All in all, this is one of Kim Jong Un's less crazy moves.
Currently North Korea shares its time zone with South Korea and Japan (nine hours ahead of us), which was set during Japan's rule over a united Korea in the early 20th century, but that's all set to change next Saturday August 15th. Per North Korea's official Central News Agency: "The wicked Japanese imperialists committed such unpardonable crimes as depriving Korea of even its standard time while mercilessly trampling down its land with 5,000-year-long history and culture and pursuing the unheard-of policy of obliterating the Korean nation."
The new "Pyongyang time" will see the clocks in North Korea go back 30 minutes, and is seen as a move by Kim Jong Un to garner favour amongst 'anti-Japan' Koreans.
South Korea will continue to use its current time that it says it shares with Japan because it's 'more practical and conforms to international practice'. They expect only minor disruptions with the change, although it doesn't make it any easier for the two nations to get along.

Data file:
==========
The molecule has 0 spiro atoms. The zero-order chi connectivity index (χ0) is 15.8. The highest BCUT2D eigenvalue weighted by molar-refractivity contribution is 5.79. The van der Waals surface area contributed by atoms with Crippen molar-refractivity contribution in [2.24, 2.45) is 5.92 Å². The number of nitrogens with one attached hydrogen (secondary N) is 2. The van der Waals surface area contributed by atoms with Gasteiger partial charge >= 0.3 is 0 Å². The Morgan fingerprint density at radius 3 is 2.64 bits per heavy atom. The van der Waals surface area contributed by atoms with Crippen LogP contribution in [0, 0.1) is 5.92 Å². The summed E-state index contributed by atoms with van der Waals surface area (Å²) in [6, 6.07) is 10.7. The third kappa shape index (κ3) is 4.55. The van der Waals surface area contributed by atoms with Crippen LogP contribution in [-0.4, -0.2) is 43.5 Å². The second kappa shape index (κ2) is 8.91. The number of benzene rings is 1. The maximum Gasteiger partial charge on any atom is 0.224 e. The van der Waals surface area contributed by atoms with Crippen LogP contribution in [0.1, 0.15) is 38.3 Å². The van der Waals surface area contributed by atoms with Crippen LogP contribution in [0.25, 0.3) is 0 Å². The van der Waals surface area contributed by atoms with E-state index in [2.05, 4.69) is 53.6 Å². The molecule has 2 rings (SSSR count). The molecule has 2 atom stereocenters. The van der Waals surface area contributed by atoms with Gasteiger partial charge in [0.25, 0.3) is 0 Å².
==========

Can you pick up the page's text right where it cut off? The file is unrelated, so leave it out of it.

North Korea now joins a handful of countries that aren't separated by the hour, including India, Iran, Myanmar, who are offset by the half hour, and Nepal, which is offset by 45 minutes (which is some pub quiz knowledge that will definitely come in handy one day).
No word yet on whether Ireland will get its own time zone, which will be 'two secs' behind GMT but will actually vary from anything as little as two actual seconds to ten-ish minutes, give or take the traffic.